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Thursday, June 21, 2012

Summer in Prescott

One thing I love about Prescott College is the option to take classes in the summer. Not only do these classes—with names like Public Art: Mural Painting, River Guides Training, Surfing and Oceanographic Principles of Wave Dynamics, Sustainable Urban Food Production—sound awesome, there’s a huge variety! All the areas of study are represented in the list of summer courses, so everyone can find something relevant to their studies.
Sometimes, though, you want a summer off to do other things. This summer I’m staying busy outside of school: I’m working in the admissions office at Prescott College, and as a barista in a local coffee shop. I also scored an internship with a local artist, where I’m learning how to make paper out of all kinds of materials from denim to roses. This internship is right up my alley—I LOVE making things. Recently, with my lack of homework, I’ve had more time to spend on small projects—this Saturday, I hit the farmer’s market with my partner Jack, and we let the day take us from there. I’ll take you through our Saturday in a few blog posts—recipes and directions included. :)

Jack and I have a 4-mile round-trip hike to the farmer’s market, and recently the weather has really started to heat up the early morning. We try to leave the house before 9, so that our food doesn’t wilt on the walk home. Before we left, I set up a batch of sun tea so that it would be ready in the early afternoon. If you’ve never had it before, sun tea is pretty much the best summer drink, hands down.

To make it, you’ll need:
  • a big glass jug or jar (I use an old Carlo Rossi wine jug, but lots of grocery stores sell sun tea/lemonade jars) 
  • water 
  • A few tea bags. For my personal blend of sun tea, I use the following mix of tea
  • bags: 2 plain black, 1 lemon, 1 spiced orange (I like “Constant Comment” by Bigelow), and 1 ginger. Go with what sounds good to you! It’s pretty much impossible to go wrong. 

Dangle all of the tea bags into the jug, and fill it up. Screw on the cap/cover the top to keep ants out, agitate it a little, and find a spot where the jug will get a few hours of sun. Leave it out all day (4-8 hours, the longer the stronger), pour it over ice, and enjoy!




Now, on to the market! The farmer’s market is open from May to October, and there are a number of vendors who provide food for the CSA run through the Prescott College bookstore during the school year. The market is held every Saturday in the parking lot of Yavapai College, from 7:30 to 12. From the Prescott College end of town, take Sheldon toward P Mountain (actually Badger Mountain).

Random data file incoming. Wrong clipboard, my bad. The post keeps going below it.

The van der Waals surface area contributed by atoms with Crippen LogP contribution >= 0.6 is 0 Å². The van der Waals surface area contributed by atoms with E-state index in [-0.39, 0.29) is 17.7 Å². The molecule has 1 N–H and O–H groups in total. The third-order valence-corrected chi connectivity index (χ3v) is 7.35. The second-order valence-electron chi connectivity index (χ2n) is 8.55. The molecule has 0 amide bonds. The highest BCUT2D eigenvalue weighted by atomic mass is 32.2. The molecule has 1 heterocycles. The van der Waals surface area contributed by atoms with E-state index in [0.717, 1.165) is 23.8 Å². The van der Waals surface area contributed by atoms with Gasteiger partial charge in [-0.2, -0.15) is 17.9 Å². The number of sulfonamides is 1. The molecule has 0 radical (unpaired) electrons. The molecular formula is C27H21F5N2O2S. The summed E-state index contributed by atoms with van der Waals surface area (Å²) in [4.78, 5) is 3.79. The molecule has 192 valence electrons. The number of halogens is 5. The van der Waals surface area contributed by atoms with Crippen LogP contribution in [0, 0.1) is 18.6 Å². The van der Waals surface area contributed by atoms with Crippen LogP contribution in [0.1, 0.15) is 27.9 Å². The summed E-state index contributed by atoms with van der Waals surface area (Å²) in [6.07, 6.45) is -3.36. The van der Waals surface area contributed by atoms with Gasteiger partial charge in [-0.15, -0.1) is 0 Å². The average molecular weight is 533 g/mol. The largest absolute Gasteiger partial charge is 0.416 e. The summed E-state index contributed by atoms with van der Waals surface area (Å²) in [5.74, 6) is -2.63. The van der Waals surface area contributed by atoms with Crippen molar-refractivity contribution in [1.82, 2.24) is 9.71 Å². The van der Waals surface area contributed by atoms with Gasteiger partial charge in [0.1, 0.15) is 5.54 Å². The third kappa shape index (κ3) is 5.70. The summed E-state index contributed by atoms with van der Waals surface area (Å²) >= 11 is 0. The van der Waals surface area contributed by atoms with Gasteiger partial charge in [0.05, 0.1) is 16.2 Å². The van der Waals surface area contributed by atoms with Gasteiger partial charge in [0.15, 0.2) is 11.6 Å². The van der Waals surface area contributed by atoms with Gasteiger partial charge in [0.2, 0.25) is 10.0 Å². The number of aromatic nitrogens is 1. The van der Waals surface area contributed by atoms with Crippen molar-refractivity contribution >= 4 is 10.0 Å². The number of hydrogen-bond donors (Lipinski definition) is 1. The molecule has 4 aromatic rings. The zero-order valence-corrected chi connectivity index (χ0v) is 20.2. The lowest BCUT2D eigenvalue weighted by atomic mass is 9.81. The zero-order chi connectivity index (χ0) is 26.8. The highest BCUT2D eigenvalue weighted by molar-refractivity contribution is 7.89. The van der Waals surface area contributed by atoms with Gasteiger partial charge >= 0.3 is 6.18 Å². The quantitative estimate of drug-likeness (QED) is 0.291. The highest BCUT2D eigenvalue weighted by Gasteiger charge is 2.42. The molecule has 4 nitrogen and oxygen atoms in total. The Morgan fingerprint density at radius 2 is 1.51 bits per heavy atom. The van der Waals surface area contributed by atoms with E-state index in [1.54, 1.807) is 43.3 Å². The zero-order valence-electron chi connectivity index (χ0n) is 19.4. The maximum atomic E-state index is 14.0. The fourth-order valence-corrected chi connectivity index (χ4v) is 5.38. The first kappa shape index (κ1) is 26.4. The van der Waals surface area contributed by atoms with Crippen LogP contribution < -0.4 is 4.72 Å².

http://www.prescottfarmersmarket.org/



Whipstone Farm is one of the tents Jack and I visit every week. This time, we bought a dozen eggs, some lettuce, and sugar snap peas. They always have a huge blackboard with their offerings for the week. One thing I’d love to try is their edible flowers—maybe next week…









There’s always live music going on—this week it was Tim and Sarah Crews, PC faculty and alumna (respectively).

Tim is currently teaching the agroecology summer suite with Rebekah Doyle—next summer I’m hoping to get into the summer semester, for my minor in small-scale agriculture. Sustainable, local agriculture definitely has a strong hold in the hearts of Prescott residents, and the farmer’s market is proof! If you’re interested in studying agroecology/agriculture/food systems/food justice, Prescott is a great place to see sustainable, earth-conscious ideas put into practice every day. I love the fact that I'm working directly farmers, supporting local agriculture. Getting to meet the person who grew the corn, canned the pickles, or picked the berries makes a big difference in how you view your food. My corn is a little sweeter, the pickles a little more amazing and the mixed berry pie--well, you'll find out in the next blog.

~Claire Tuchel, 06.18.2012

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